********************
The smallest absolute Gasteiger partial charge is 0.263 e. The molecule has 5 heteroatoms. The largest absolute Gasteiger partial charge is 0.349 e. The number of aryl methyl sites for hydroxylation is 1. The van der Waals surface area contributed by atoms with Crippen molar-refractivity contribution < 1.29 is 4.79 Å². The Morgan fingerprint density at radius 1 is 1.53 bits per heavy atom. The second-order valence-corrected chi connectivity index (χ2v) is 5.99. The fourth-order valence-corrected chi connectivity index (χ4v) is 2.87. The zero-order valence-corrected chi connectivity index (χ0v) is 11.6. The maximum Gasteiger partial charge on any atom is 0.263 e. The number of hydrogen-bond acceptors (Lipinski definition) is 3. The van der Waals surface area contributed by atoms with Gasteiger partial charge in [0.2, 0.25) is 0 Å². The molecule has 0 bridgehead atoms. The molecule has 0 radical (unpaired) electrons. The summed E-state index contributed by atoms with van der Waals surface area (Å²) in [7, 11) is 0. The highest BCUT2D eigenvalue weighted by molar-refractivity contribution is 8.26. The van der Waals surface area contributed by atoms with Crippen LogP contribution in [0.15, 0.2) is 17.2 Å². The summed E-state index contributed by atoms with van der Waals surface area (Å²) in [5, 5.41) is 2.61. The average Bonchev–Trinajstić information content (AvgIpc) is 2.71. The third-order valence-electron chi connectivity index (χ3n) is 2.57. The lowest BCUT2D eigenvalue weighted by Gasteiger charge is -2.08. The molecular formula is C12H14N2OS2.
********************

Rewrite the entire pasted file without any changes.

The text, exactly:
The smallest absolute Gasteiger partial charge is 0.263 e. The molecule has 5 heteroatoms. The largest absolute Gasteiger partial charge is 0.349 e. The number of aryl methyl sites for hydroxylation is 1. The van der Waals surface area contributed by atoms with Crippen molar-refractivity contribution < 1.29 is 4.79 Å². The Morgan fingerprint density at radius 1 is 1.53 bits per heavy atom. The second-order valence-corrected chi connectivity index (χ2v) is 5.99. The fourth-order valence-corrected chi connectivity index (χ4v) is 2.87. The zero-order valence-corrected chi connectivity index (χ0v) is 11.6. The maximum Gasteiger partial charge on any atom is 0.263 e. The number of hydrogen-bond acceptors (Lipinski definition) is 3. The van der Waals surface area contributed by atoms with Gasteiger partial charge in [0.2, 0.25) is 0 Å². The molecule has 0 bridgehead atoms. The molecule has 0 radical (unpaired) electrons. The summed E-state index contributed by atoms with van der Waals surface area (Å²) in [7, 11) is 0. The highest BCUT2D eigenvalue weighted by molar-refractivity contribution is 8.26. The van der Waals surface area contributed by atoms with Crippen LogP contribution in [0.15, 0.2) is 17.2 Å². The summed E-state index contributed by atoms with van der Waals surface area (Å²) in [5, 5.41) is 2.61. The average Bonchev–Trinajstić information content (AvgIpc) is 2.71. The third-order valence-electron chi connectivity index (χ3n) is 2.57. The lowest BCUT2D eigenvalue weighted by Gasteiger charge is -2.08. The molecular formula is C12H14N2OS2.